Pickles, raw meat, even toilet paper, I’ve heard of some peculiar cravings experienced by pregnant women. For Sarah, her impulsive craving for a burger on the way home from an ultrasound was only the beginning. She doesn’t discover the true meaning of craving until she rushes to the bathroom after devouring that meal.
McCluskey hits us with a barrage of revolting set pieces devoted to Sarah fulfilling her new and increasingly disgusting cravings from that point on. We’re unable to turn away as we witness the vile, superbly detailed filth unfolding before us until everything in the first-time mother’s life spirals out of control as she desperately seeks to provide her unborn child with what it needs.
The best part is that none of this feels like shock and revulsion simply for the sake of creating something gross. There’s something more behind the mischievous and perverse imagination on display here. McCluskey manages to make us question things along the way.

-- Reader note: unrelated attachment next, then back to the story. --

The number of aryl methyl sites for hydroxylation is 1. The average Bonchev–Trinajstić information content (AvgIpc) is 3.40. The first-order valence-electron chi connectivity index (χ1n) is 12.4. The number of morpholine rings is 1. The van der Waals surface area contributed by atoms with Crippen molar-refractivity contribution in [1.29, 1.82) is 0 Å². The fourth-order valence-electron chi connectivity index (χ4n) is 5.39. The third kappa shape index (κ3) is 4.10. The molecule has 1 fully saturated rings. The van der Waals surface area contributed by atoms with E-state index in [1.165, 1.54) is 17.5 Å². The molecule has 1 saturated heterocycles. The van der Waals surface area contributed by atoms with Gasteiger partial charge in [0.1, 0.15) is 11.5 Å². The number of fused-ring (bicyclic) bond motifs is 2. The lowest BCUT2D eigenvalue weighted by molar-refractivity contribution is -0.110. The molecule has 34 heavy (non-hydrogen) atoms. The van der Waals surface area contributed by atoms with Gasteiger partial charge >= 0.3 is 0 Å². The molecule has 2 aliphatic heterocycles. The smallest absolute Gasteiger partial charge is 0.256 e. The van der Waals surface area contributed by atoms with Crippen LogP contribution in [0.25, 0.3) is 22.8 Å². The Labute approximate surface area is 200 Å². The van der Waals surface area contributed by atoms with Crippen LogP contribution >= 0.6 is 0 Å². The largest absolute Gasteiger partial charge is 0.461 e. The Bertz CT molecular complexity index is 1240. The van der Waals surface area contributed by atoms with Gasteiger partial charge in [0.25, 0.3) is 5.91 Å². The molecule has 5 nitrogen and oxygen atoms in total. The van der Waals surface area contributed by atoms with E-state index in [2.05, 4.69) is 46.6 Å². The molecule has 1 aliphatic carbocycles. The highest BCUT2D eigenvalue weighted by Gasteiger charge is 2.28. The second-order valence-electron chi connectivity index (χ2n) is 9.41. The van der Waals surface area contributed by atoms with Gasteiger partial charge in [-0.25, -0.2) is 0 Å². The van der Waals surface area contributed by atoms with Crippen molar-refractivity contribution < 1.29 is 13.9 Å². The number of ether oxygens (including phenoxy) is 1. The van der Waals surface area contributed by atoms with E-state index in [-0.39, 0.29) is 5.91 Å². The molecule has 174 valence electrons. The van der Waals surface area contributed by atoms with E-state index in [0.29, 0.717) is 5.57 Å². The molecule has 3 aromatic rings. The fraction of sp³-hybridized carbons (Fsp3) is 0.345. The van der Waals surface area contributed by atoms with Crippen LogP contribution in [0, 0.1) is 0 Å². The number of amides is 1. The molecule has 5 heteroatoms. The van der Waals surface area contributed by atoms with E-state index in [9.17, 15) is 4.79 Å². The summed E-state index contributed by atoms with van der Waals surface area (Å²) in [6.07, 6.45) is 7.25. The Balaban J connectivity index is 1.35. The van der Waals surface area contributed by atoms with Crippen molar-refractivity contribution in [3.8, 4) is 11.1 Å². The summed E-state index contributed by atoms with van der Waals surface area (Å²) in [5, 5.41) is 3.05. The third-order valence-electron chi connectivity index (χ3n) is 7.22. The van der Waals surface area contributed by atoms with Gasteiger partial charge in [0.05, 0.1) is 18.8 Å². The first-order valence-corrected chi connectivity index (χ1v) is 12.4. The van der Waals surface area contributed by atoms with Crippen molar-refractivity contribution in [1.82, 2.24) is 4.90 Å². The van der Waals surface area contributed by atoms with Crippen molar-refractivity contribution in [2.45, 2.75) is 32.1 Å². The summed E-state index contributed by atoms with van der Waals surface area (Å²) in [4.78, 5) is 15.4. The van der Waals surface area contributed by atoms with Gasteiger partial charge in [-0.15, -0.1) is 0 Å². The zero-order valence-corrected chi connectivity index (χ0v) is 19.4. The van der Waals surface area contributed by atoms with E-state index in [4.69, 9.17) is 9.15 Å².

How far will a parent go to provide what they believe their child needs from them?
How much willpower and control does one have in reserve when faced with an overwhelming, all-consuming impulse like a pregnancy craving?
How hard is it to clean certain substances out of one’s clothing after ravenously digging into a truly messy meal?
I hope I never have the answers to any of these questions, and I dearly hope that McCluskey’s answer to the first two questions is not what we discover in these pages.
You can obtain Cravings for yourself by going to http://www.godless.com or by downloading the Godless app to your mobile device. This title is also available from Amazon. The links are below: